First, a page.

As a value investor, I like simplicity and the ability to compare stocks on a “apples to apples” basis. Unfortunately there are some major annoyances that make this task a lot more difficult than need be. I have compiled a list of items that I have learned to loath over a long career of trying to find a way to make a buck in the stock market without having strain on the brain.
(1) Fiscal year accounting. It all needs to be changed to calendar year reporting, plain and simple. It would be so much less confusing. Who wants to deal with a reporting period that occurs in two different years anyway?
(2) Goodwill/Asset impairment charges: sometimes these write-offs give the impression a company is actually losing money, but in reality they have no impact on cash flow. They are simply an accounting adjustment and are terrific at muddying up the waters.
(3) Companies with two classes of stock: usually when there are two classes, the objective is to keep management entrenched and in total control, as one voting class usually has ten times the voting power than the other, effectively eliminating the chances of any positive shareholder activism or takeover prospects. This is not a good thing and the reason I plan to sell my Steelcase (SCS) position.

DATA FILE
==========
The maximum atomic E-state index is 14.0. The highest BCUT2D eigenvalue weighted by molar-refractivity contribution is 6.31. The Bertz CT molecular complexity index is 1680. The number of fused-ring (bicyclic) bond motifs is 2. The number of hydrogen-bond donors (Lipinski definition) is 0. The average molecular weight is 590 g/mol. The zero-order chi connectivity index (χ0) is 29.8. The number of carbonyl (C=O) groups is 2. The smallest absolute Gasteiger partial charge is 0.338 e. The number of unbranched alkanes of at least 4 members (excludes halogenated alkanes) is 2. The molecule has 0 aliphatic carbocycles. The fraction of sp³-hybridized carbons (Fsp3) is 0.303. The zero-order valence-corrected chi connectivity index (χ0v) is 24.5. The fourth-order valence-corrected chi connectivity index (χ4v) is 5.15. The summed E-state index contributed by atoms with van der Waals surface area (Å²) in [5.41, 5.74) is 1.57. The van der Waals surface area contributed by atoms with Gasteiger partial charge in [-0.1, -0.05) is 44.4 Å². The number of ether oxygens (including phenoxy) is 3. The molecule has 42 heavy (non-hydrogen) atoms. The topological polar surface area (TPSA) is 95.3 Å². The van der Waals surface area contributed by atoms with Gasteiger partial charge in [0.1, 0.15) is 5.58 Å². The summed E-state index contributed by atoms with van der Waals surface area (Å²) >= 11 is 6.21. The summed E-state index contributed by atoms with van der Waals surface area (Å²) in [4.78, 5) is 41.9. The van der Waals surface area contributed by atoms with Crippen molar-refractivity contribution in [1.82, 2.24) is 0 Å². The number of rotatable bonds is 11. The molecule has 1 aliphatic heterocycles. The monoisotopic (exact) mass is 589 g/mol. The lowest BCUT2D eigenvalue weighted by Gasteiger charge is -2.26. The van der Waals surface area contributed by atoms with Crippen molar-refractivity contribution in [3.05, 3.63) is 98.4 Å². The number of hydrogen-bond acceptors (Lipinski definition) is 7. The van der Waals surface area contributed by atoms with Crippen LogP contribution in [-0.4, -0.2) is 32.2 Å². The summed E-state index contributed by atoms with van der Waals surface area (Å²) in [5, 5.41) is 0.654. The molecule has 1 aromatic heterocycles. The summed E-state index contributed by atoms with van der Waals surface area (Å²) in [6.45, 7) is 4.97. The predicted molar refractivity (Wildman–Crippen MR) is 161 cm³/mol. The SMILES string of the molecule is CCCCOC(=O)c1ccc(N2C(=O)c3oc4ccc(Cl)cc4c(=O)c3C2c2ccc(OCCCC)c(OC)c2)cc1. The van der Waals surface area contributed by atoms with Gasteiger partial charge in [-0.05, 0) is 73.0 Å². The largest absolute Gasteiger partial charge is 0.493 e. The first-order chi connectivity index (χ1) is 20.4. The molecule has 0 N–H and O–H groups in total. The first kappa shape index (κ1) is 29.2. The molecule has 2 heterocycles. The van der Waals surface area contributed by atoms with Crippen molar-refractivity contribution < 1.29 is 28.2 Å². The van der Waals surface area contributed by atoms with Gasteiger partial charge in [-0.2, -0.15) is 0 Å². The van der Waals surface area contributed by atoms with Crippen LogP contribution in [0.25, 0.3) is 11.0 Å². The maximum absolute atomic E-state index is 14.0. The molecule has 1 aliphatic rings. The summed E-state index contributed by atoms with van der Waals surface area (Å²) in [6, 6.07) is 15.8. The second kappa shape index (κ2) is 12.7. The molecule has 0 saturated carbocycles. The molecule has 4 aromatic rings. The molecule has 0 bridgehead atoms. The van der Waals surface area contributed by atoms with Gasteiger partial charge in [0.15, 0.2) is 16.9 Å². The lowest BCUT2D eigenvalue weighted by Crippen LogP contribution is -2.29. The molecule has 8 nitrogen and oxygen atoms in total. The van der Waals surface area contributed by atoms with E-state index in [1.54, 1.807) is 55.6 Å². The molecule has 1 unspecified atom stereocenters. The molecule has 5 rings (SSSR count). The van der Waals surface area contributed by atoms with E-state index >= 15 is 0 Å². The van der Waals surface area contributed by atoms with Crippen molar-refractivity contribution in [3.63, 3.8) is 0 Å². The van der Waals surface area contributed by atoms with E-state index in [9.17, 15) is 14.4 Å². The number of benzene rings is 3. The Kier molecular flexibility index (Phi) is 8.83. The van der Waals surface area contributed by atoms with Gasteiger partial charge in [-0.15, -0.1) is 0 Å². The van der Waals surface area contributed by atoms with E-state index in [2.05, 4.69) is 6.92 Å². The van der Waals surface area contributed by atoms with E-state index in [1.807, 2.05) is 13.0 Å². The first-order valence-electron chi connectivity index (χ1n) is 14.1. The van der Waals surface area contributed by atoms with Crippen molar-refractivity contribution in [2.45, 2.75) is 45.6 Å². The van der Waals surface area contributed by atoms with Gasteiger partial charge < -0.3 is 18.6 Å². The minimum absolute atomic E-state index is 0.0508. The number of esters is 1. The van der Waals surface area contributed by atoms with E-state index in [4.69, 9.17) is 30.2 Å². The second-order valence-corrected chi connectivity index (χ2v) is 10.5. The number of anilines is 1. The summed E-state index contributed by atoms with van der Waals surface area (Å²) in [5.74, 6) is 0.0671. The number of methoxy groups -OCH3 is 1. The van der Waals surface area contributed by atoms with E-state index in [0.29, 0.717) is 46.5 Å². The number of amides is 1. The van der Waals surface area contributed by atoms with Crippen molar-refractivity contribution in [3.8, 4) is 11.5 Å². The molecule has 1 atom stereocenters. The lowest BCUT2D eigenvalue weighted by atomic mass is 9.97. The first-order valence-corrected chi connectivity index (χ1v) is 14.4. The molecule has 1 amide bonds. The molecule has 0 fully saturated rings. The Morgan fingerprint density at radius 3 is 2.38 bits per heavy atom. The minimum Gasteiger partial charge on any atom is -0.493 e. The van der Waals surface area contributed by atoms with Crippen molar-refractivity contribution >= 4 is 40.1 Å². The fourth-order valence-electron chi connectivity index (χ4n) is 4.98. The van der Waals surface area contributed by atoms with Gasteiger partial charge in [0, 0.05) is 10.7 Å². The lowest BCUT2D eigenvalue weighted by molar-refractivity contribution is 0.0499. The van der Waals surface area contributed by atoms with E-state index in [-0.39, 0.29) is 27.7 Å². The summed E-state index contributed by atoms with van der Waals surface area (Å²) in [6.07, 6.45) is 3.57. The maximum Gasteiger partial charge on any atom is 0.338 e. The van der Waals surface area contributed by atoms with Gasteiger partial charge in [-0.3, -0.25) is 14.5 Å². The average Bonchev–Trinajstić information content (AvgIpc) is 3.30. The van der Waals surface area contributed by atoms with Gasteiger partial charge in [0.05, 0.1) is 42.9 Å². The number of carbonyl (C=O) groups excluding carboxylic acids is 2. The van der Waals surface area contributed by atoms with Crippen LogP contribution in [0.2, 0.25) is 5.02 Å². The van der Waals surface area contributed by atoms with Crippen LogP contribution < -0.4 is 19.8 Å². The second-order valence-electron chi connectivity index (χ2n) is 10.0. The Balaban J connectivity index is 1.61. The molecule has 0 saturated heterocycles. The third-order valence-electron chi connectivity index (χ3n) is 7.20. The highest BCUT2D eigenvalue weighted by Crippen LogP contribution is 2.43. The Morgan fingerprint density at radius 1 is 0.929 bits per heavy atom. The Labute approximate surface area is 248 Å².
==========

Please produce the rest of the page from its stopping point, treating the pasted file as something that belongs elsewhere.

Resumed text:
(4) Pension Fund responsibility: If a company has a pension fund, run for the hills! The uncertainty of how much a company will need to contribute in the future is a major negative. It’s just too hard to predict.
(5) Foreign Currency exchanges: When a company sells its product in a foreign country, it must convert that currency back into US dollars. If the US dollar is strong, then the conversion will have a negative impact on earnings. Who needs that stress?
(6) Uneven reporting quarters: many companies have seasonal shifts in their operations and consequently have one quarter with at least two additional reporting weeks in it -- this makes it hard to compare quarters on a sequential basis.
(7) GAAP earnings versus pro forma: Everybody should report the same way. GAAP reporting should be the only method allowed. Many companies utilize pro forma because it puffs up their earnings, as they don’t have to include such items as stock based employee pay.
(8) Deferred income tax expense: seriously? I get a headache just thinking about this one.
(9) Convertible securities/warrants: Anytime a company offers debt that can be converted into equity, confusion sets in.
(10) Secondary offerings: printing up additional shares to raise cash creates earnings dilution, typically not a good thing. Fuel Systems Solutions (FSYS) has had three of these, in the past five years alone.
Bottom line: Warren Buffett invests only in companies he can easily understand. By eliminating confusion, complexity and ambiguity, the investor gains a clearer, more focused picture, thus making it easier to decipher the prospects of a particular investment. Buffett does this, shouldn't you? After all, it's easier to replicate the ideas of those who are successful, than to waste your resources trying to reinvent the wheel.